Their col­lab­o­ra­tion has firmed up the Cre­ative Nestlings propo­si­tion. There are two parts to it: a com­pany that func­tions – or earns its keep – as a re­search-and-de­vel­op­ment hub, ad­vis­ing cor­po­rates, in­sti­tu­tions and gov­ern­ment agen­cies on strate­gies for young peo­ple that go be­yond the stereo­type of list­less town­ship youth; and a global col­lab­o­ra­tive net­work for young Africans within the con­ti­nent and the di­as­pora.

Any­one – African, in a strictly non- racial sense, be­tween 18 and 35 – can join the net­work for a R750-a-year fee and have ac­cess to The Nest space, or The Hive in Jo­han­nes­burg and the steadily grow­ing vir­tual net­work across the con­ti­nent and the world.

So far there are 150 mem­bers, “high cal­i­bre young peo­ple who would not have been able to talk to each other be­fore be­cause no net­work ex­isted”. Pro­vid­ing the op­por­tu­nity for frank ex­changes is the ob­jec­tive of Cre­ative Nestlings’ “Con­ver­sa­tions on cre­ativ­ity” di­a­logues, at which artists and oth­ers share their ex­pe­ri­ences.

The 15th in the se­ries takes place next Sat­ur­day; Phiri and Lunga will dis­cuss their ex­pe­ri­ence and other guest speak­ers will be artist AthiPa­tra Ruga, who com­bines per­for­mance, video, tex­tiles and print­mak­ing and US pho­tog­ra­pher Anika Mor­ris.

These were open-ended con­ver­sa­tions be­tween au­di­ence, guest and host, Phiri said and of­ten fo­cused on ba­sic prac­ti­cal is­sues with which young cre­atives needed to grap­ple, re­flected in ques­tions such as “What’s your bank bal­ance right now?” or “How did you get into that mag­a­zine?”

“They are gritty con­ver­sa­tions you are not usu­ally able to have.

“We want to be at the fore­front of what’s hap­pen­ing and be­come ac­tive cit­i­zens of the con­ti­nent, mak­ing the con­ti­nent what we want it to be. There are mil­lions of young peo­ple out there and we want them to be in­volved.”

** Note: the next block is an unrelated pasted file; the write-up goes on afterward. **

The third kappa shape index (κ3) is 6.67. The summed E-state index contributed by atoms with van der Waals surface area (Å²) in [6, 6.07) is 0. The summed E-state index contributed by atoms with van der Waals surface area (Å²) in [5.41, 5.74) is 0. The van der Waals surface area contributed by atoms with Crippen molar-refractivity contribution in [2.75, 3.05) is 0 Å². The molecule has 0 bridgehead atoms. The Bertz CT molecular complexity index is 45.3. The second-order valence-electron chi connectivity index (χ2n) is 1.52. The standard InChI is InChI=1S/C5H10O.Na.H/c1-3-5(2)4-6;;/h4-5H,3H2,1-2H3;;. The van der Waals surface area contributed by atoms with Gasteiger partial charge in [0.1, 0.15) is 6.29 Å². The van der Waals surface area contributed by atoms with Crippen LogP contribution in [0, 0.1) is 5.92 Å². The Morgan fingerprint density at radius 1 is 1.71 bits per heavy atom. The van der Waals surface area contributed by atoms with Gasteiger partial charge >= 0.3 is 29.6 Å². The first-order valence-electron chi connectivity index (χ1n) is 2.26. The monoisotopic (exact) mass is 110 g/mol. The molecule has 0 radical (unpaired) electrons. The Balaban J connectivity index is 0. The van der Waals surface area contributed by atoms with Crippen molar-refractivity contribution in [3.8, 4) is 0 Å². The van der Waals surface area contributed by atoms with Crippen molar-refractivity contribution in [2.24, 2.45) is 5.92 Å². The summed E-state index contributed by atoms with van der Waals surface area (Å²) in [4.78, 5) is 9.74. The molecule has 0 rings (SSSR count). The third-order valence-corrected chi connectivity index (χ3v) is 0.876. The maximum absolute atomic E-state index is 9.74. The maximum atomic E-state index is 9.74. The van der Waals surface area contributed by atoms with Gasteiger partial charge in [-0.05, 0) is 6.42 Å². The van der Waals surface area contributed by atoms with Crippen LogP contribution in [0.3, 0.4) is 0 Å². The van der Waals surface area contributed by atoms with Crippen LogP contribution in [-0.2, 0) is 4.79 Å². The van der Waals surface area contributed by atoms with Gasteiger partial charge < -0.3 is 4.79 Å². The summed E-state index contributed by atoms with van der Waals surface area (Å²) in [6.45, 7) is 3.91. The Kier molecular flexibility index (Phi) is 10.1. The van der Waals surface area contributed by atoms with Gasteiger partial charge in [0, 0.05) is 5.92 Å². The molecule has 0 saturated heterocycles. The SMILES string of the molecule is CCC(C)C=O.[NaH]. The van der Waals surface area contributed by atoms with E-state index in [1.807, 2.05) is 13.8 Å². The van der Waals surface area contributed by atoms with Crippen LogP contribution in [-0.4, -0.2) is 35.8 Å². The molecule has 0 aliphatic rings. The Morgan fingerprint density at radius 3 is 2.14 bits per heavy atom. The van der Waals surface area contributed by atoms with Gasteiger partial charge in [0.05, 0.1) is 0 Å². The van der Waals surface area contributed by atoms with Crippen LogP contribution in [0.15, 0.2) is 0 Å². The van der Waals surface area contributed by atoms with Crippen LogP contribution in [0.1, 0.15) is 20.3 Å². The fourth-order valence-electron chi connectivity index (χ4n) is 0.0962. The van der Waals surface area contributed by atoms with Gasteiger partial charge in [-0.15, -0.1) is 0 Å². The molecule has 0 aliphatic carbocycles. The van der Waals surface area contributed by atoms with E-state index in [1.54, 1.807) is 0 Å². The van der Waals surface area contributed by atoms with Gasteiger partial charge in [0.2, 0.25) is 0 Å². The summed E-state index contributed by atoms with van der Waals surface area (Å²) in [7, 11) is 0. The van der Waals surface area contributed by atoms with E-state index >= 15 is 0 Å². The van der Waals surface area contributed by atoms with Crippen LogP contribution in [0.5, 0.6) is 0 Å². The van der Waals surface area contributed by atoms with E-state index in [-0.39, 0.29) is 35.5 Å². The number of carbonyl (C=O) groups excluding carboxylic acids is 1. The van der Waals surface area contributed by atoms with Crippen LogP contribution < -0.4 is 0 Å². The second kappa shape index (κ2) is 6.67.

The “rules” are de­mand­ing: no fund­ing, no char­ity. “Fund­ing is tempt­ing, but, there’s al­ways an agenda and we want to re­tain our in­de­pen­dence. It’s tough, I won’t lie. I’m broke, but I firmly be­lieve we must stay in­de­pen­dent.”

The “re­search and de­vel­op­ment” side of the com­pany fo­cuses on pro­vid­ing brands or in­sti­tu­tions with cred­i­ble in­sights into “where young peo­ple are at”.

“Gov­ern­ments want to make young peo­ple’s lives eas­ier, yet they don’t talk to young peo­ple 24/7 – we do.”

A cur­rent pro­ject, near­ing com­ple­tion, has been com­mis­sioned by the SA Bureau of Stan­dards’ de­sign unit.

A key find­ing, Phiri said, was that “one of the big­gest chal­lenges among young peo­ple is find­ing the courage to be seen pub­licly do­ing cre­ative things. There is the in­ter­net, but that’s mostly a fa­cade – and a big part of our am­bi­tion is to give young peo­ple more courage. They come up with amaz­ing ideas about chal­lenges around the con­ti­nent, but of­ten no one is lis­ten­ing.”



Dil­lion Phiri is the key fig­ure be­hind the Cre­ative Nestlings ini­tia­tive.